Talking with Sabina De Geest about medication non-adherence. As a nurse, she was trained clinically in heart transplantation at the University of Pittsburgh (US) and the UZ Leuven (Belgium). She is currently a professor in nursing science at the University of Basel in Switzerland (and part-time professor at the KU Leuven in Belgium). De Geest is the Director of the Institute of Nursing Science and holds the chair of the Department of Public Health. She also holds various adjunct professorships (e.g. John Hopkins University).

Having become a Swiss citizen some years ago, she failed the first citizen exam, because she accidentally mixed up the 8.00 a.m. exam time for 8.00 p.m. Thus, she did not demonstrate real ‘Swissness’ in time management. Luckily, she passed anyway afterwards. Baroque opera (e.g. Giulio Cesare by Händel and La Calisto by Cavalli) release endorphins to her. Physical activity is part of her daily life. This includes hiking, and fitness, as well as ‘walks & talks’ at the banks of the river Rhine with colleagues.

What is your connection to ESPACOMP?

In 1996, I presented at the 1st ESPACOMP conference organized by John Urquhart. Over the years, I have seen ESPACOMP evolving from a small group of interested adherence researchers to a professional international organization. ESPACOMP has become a red thread in my career (similar to a ‘Leitmotiv’ in opera). I have skipped only one ESPACOMP conference.

What kind of medications or aspects of medication adherence have you studied?

Initially, I focused on non-adherence to immunosuppressive medications. These medications are prescribed to patients who underwent organ transplantation. We assessed non-adherence by electronic monitoring with a MEMS device. We were among the first to show the impact of non-adherence on acute rejections (as a clinical outcome) in these patients. The unforgiveness of non-adherence was striking. Specifically, we found that a deviation of > 5% from the dosing schedule already increased a patient’s risk of acute rejection. This highlighted the need for managing non-adherence as a behavioral risk factor in this population. Interestingly, many clinicians did not believe non-adherence to immunosuppressive drugs to be an issue at the start of our research.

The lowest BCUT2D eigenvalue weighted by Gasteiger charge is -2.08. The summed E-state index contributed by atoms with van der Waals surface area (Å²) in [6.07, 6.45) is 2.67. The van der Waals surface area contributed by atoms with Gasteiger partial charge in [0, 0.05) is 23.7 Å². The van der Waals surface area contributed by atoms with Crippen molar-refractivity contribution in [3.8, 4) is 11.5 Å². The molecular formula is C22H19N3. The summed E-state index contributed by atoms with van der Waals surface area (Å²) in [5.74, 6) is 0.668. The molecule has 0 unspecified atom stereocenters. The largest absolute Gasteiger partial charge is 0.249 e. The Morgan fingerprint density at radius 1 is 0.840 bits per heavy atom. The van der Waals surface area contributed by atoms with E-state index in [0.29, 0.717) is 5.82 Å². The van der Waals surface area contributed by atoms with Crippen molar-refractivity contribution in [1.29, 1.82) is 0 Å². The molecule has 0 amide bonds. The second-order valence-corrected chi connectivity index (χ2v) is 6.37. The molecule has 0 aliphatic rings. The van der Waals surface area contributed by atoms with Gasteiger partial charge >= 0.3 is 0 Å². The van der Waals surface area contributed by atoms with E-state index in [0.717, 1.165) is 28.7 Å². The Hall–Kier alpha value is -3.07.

At first, our studies were focused on the prevalence, determinants and consequences of medication non-adherence. After that, they broadened to interventions aimed at improving adherence, also using eHealth technology. We integrated medication adherence in the Swiss Transplant Cohort Study. In 2008, this study was worldwide the first of its kind. In the BRIGHT study, we have explored multilevel risk factors (i.e. patient, health care provider, transplant center and health care system factors) in 36 heart transplant centers in 11 countries from 4 continents. This study demonstrated that beyond patient factors, higher level system factors should also be tackled to improve medication adherence (e.g. practice patterns of transplant centers in view of support for self-management and costs of immunosuppressive drugs).

Let’s reflect on what caused you to study adherence?